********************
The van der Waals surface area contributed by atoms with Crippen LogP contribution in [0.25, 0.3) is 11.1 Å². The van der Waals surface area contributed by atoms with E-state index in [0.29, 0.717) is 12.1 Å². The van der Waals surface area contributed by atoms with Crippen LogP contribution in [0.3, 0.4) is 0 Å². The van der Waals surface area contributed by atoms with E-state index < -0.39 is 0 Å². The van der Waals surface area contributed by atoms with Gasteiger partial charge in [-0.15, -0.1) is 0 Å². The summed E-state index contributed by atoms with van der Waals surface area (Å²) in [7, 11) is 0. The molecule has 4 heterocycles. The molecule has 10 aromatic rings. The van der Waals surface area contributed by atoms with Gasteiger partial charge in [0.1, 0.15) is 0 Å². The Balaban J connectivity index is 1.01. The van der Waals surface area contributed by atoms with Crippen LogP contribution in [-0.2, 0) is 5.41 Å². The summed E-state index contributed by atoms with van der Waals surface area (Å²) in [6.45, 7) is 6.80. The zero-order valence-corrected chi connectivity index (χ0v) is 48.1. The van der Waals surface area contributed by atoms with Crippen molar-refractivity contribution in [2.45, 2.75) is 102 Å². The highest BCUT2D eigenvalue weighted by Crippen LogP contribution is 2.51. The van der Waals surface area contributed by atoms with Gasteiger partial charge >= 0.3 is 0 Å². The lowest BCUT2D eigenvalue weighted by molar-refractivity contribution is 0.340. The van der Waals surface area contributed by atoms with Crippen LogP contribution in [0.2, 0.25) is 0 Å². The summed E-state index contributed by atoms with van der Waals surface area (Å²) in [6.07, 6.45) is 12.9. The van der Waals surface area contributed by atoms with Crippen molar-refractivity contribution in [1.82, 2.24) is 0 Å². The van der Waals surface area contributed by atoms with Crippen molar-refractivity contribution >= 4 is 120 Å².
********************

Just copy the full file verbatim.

The van der Waals surface area contributed by atoms with Crippen LogP contribution in [0.25, 0.3) is 11.1 Å². The van der Waals surface area contributed by atoms with E-state index in [0.29, 0.717) is 12.1 Å². The van der Waals surface area contributed by atoms with Crippen LogP contribution in [0.3, 0.4) is 0 Å². The van der Waals surface area contributed by atoms with E-state index < -0.39 is 0 Å². The van der Waals surface area contributed by atoms with Gasteiger partial charge in [-0.15, -0.1) is 0 Å². The summed E-state index contributed by atoms with van der Waals surface area (Å²) in [7, 11) is 0. The molecule has 4 heterocycles. The molecule has 10 aromatic rings. The van der Waals surface area contributed by atoms with Gasteiger partial charge in [0.1, 0.15) is 0 Å². The Balaban J connectivity index is 1.01. The van der Waals surface area contributed by atoms with Crippen LogP contribution in [-0.2, 0) is 5.41 Å². The summed E-state index contributed by atoms with van der Waals surface area (Å²) in [6.45, 7) is 6.80. The zero-order valence-corrected chi connectivity index (χ0v) is 48.1. The van der Waals surface area contributed by atoms with Crippen molar-refractivity contribution in [2.45, 2.75) is 102 Å². The highest BCUT2D eigenvalue weighted by Crippen LogP contribution is 2.51. The van der Waals surface area contributed by atoms with Gasteiger partial charge >= 0.3 is 0 Å². The lowest BCUT2D eigenvalue weighted by molar-refractivity contribution is 0.340. The van der Waals surface area contributed by atoms with Crippen LogP contribution in [0.2, 0.25) is 0 Å². The summed E-state index contributed by atoms with van der Waals surface area (Å²) in [6.07, 6.45) is 12.9. The van der Waals surface area contributed by atoms with Crippen molar-refractivity contribution in [1.82, 2.24) is 0 Å². The van der Waals surface area contributed by atoms with Crippen molar-refractivity contribution >= 4 is 120 Å².